Train drivers went back to work on Tuesday, after a brief labor strike saw dozens of trains canceled across the country over the last two days.
The unofficial strike was called off after the national Histadrut labor union brokered a deal overnight that would see Israel Railways employees and management sit down for negotiations next month, Channel 10 reported.
Over the weekend, 35 train drivers called in sick for the week, but the company claimed it was an effort by workers seeking a pay increase, and accused them of holding an illegal strike.
On Sunday, 13 trains were canceled due to the lack of drivers. On Monday, 21 trains between Rishon Lezion and Lod were canceled, as well as nine trains between Jerusalem and Beit Shemesh.
Israel Railways said it had canceled the routes with the fewest passengers to minimize disruption; however, delays in the train schedules were felt on routes throughout the country.
On Monday, Hadashot news called some of the drivers to inquire about their health, but several of them simply hung up the phone.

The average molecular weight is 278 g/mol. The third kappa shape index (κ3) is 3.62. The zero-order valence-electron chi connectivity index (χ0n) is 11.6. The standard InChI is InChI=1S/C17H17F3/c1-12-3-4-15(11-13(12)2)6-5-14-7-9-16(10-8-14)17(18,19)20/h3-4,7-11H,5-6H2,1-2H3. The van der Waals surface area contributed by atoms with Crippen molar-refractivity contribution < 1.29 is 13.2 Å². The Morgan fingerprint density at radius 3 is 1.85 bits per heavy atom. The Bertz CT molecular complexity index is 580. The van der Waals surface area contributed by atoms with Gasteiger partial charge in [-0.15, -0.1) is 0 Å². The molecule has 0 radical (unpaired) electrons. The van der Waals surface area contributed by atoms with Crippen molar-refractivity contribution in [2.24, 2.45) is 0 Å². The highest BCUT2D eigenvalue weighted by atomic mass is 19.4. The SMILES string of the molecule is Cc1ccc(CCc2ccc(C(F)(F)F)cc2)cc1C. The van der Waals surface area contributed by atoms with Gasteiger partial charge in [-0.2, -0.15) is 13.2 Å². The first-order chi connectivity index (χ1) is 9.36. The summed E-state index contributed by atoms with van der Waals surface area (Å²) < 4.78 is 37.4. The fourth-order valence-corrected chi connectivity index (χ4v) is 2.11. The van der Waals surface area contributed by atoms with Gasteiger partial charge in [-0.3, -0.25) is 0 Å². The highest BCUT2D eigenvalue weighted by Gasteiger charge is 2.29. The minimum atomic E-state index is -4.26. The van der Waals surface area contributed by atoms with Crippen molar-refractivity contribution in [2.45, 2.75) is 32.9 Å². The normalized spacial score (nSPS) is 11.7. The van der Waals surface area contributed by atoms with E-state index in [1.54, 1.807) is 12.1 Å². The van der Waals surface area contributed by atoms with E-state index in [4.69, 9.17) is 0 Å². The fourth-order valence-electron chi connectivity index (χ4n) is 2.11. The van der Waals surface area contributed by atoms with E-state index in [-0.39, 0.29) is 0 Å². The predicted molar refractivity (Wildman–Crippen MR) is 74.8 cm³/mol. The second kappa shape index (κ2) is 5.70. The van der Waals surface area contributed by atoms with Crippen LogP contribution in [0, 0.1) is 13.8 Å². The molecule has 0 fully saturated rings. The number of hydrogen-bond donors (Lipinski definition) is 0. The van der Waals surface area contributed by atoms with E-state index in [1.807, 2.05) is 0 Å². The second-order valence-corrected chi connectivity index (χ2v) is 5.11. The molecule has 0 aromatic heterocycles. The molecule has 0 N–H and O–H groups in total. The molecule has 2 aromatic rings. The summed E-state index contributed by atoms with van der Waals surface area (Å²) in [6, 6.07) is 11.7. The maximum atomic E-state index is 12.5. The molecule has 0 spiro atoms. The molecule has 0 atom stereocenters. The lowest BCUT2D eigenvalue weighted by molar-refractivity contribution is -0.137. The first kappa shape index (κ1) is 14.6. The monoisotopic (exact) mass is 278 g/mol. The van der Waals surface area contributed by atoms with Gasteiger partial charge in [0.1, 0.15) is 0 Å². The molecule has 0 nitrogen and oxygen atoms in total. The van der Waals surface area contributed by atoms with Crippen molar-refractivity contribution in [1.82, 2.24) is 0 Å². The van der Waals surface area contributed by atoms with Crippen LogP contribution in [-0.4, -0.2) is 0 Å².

The labor action was reportedly linked to efforts to improve pay and conditions ahead of the opening of the Jerusalem-Tel Aviv fast train, slated to begin running in the coming days.
The Railways Workers’ Committee told the Walla news site there was no need for the cancellations, saying that only four drivers were needed to operate the canceled lines, while there were some 300 train drivers employed by Israel Railways.
“Is it really necessary to cancel passenger trains,” the committee asked, “or is this perhaps just the railway administration once again redirecting the fire from its own failings toward the workers and the union?”
It also rejected the accusations that it was conducting an illegal strike.
“We want to reiterate and clarify that the workers’ committee did not give any official instructions to the workers to start sanctions,” it said. “The railway administration should examine itself and stop throwing accusations at us.”